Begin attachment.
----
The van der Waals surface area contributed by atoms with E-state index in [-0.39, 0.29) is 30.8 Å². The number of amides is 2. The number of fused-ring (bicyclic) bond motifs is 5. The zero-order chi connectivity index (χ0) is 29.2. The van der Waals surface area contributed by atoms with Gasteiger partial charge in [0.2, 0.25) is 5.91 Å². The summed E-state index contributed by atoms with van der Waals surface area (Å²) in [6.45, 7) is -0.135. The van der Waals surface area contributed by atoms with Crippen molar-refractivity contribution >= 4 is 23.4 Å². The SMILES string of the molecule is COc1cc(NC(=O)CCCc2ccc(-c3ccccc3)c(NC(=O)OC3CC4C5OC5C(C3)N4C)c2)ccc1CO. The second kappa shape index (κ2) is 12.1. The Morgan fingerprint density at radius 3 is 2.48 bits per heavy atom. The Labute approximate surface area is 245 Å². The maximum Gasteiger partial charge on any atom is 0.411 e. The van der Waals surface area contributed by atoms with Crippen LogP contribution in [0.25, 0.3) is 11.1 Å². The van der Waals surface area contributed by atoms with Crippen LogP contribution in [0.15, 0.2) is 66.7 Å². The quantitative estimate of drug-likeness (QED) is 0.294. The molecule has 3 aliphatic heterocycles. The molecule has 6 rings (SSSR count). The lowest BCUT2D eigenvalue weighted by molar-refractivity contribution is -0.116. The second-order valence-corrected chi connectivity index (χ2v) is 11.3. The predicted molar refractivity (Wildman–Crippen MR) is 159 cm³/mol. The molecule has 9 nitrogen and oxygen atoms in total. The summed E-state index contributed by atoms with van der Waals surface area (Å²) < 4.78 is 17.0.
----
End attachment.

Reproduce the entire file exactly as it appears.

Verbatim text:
The van der Waals surface area contributed by atoms with E-state index in [-0.39, 0.29) is 30.8 Å². The number of amides is 2. The number of fused-ring (bicyclic) bond motifs is 5. The zero-order chi connectivity index (χ0) is 29.2. The van der Waals surface area contributed by atoms with Gasteiger partial charge in [0.2, 0.25) is 5.91 Å². The summed E-state index contributed by atoms with van der Waals surface area (Å²) in [6.45, 7) is -0.135. The van der Waals surface area contributed by atoms with Crippen molar-refractivity contribution >= 4 is 23.4 Å². The SMILES string of the molecule is COc1cc(NC(=O)CCCc2ccc(-c3ccccc3)c(NC(=O)OC3CC4C5OC5C(C3)N4C)c2)ccc1CO. The second kappa shape index (κ2) is 12.1. The Morgan fingerprint density at radius 3 is 2.48 bits per heavy atom. The Labute approximate surface area is 245 Å². The maximum Gasteiger partial charge on any atom is 0.411 e. The van der Waals surface area contributed by atoms with Crippen LogP contribution in [0.25, 0.3) is 11.1 Å². The van der Waals surface area contributed by atoms with Crippen LogP contribution in [0.15, 0.2) is 66.7 Å². The quantitative estimate of drug-likeness (QED) is 0.294. The molecule has 3 aliphatic heterocycles. The molecule has 6 rings (SSSR count). The lowest BCUT2D eigenvalue weighted by molar-refractivity contribution is -0.116. The second-order valence-corrected chi connectivity index (χ2v) is 11.3. The predicted molar refractivity (Wildman–Crippen MR) is 159 cm³/mol. The molecule has 9 nitrogen and oxygen atoms in total. The summed E-state index contributed by atoms with van der Waals surface area (Å²) < 4.78 is 17.0.